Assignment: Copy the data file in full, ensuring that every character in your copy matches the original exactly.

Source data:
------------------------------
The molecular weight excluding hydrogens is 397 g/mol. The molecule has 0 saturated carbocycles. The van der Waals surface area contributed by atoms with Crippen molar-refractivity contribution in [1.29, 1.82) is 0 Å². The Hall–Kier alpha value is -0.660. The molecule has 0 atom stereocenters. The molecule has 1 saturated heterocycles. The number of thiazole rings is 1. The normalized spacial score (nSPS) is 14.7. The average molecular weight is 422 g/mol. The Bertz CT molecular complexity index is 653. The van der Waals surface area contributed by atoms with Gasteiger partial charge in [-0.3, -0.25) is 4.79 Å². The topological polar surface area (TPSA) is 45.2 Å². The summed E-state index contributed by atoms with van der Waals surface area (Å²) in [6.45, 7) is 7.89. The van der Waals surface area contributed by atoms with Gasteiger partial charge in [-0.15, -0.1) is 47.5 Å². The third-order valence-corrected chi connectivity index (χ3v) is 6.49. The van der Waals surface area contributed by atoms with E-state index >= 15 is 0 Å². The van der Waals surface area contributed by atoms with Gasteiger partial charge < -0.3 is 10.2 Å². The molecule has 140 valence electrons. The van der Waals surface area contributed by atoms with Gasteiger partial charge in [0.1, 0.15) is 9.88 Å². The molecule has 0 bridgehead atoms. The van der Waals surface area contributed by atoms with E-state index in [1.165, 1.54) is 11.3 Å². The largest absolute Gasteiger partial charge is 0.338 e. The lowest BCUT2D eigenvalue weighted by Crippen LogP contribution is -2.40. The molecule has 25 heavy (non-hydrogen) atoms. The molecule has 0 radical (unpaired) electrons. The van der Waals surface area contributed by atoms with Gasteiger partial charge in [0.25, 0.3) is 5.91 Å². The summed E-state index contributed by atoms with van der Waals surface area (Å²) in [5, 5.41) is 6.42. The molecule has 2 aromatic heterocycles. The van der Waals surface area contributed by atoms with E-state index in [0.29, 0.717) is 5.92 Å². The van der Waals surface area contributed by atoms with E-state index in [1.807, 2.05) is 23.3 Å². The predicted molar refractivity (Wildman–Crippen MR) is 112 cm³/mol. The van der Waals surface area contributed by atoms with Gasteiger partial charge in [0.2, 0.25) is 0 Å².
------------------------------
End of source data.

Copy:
The molecular weight excluding hydrogens is 397 g/mol. The molecule has 0 saturated carbocycles. The van der Waals surface area contributed by atoms with Crippen molar-refractivity contribution in [1.29, 1.82) is 0 Å². The Hall–Kier alpha value is -0.660. The molecule has 0 atom stereocenters. The molecule has 1 saturated heterocycles. The number of thiazole rings is 1. The normalized spacial score (nSPS) is 14.7. The average molecular weight is 422 g/mol. The Bertz CT molecular complexity index is 653. The van der Waals surface area contributed by atoms with Gasteiger partial charge in [-0.3, -0.25) is 4.79 Å². The topological polar surface area (TPSA) is 45.2 Å². The summed E-state index contributed by atoms with van der Waals surface area (Å²) in [6.45, 7) is 7.89. The van der Waals surface area contributed by atoms with Gasteiger partial charge in [-0.15, -0.1) is 47.5 Å². The third-order valence-corrected chi connectivity index (χ3v) is 6.49. The van der Waals surface area contributed by atoms with E-state index >= 15 is 0 Å². The van der Waals surface area contributed by atoms with Gasteiger partial charge < -0.3 is 10.2 Å². The molecule has 140 valence electrons. The van der Waals surface area contributed by atoms with Gasteiger partial charge in [0.1, 0.15) is 9.88 Å². The molecule has 0 bridgehead atoms. The van der Waals surface area contributed by atoms with E-state index in [1.165, 1.54) is 11.3 Å². The largest absolute Gasteiger partial charge is 0.338 e. The lowest BCUT2D eigenvalue weighted by Crippen LogP contribution is -2.40. The molecule has 25 heavy (non-hydrogen) atoms. The molecule has 0 radical (unpaired) electrons. The van der Waals surface area contributed by atoms with Gasteiger partial charge in [0.25, 0.3) is 5.91 Å². The summed E-state index contributed by atoms with van der Waals surface area (Å²) in [5, 5.41) is 6.42. The molecule has 2 aromatic heterocycles. The van der Waals surface area contributed by atoms with E-state index in [0.29, 0.717) is 5.92 Å². The van der Waals surface area contributed by atoms with E-state index in [1.807, 2.05) is 23.3 Å². The predicted molar refractivity (Wildman–Crippen MR) is 112 cm³/mol. The van der Waals surface area contributed by atoms with Gasteiger partial charge in [0.2, 0.25) is 0 Å².